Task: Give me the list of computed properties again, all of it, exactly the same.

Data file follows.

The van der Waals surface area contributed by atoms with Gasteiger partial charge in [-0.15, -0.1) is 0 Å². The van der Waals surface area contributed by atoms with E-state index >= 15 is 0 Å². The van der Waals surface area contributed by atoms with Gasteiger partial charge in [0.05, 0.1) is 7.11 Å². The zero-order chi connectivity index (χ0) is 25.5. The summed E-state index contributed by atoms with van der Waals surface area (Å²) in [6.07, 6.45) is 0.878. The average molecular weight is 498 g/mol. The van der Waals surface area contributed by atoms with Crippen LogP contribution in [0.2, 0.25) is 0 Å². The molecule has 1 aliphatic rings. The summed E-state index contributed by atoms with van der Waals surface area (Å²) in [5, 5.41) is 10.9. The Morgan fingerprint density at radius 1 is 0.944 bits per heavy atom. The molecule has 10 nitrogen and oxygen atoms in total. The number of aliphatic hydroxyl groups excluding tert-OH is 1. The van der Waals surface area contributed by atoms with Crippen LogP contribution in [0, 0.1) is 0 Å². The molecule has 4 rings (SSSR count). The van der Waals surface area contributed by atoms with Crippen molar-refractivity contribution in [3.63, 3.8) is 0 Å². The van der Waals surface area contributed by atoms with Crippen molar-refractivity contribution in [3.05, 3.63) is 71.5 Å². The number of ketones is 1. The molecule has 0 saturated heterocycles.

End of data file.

The van der Waals surface area contributed by atoms with Gasteiger partial charge in [-0.15, -0.1) is 0 Å². The van der Waals surface area contributed by atoms with E-state index >= 15 is 0 Å². The van der Waals surface area contributed by atoms with Gasteiger partial charge in [0.05, 0.1) is 7.11 Å². The zero-order chi connectivity index (χ0) is 25.5. The summed E-state index contributed by atoms with van der Waals surface area (Å²) in [6.07, 6.45) is 0.878. The average molecular weight is 498 g/mol. The van der Waals surface area contributed by atoms with Crippen LogP contribution in [0.2, 0.25) is 0 Å². The molecule has 1 aliphatic rings. The summed E-state index contributed by atoms with van der Waals surface area (Å²) in [5, 5.41) is 10.9. The Morgan fingerprint density at radius 1 is 0.944 bits per heavy atom. The molecule has 10 nitrogen and oxygen atoms in total. The number of aliphatic hydroxyl groups excluding tert-OH is 1. The van der Waals surface area contributed by atoms with Crippen LogP contribution in [0, 0.1) is 0 Å². The molecule has 4 rings (SSSR count). The van der Waals surface area contributed by atoms with Crippen molar-refractivity contribution in [3.63, 3.8) is 0 Å². The van der Waals surface area contributed by atoms with Crippen molar-refractivity contribution in [3.05, 3.63) is 71.5 Å². The number of ketones is 1. The molecule has 0 saturated heterocycles.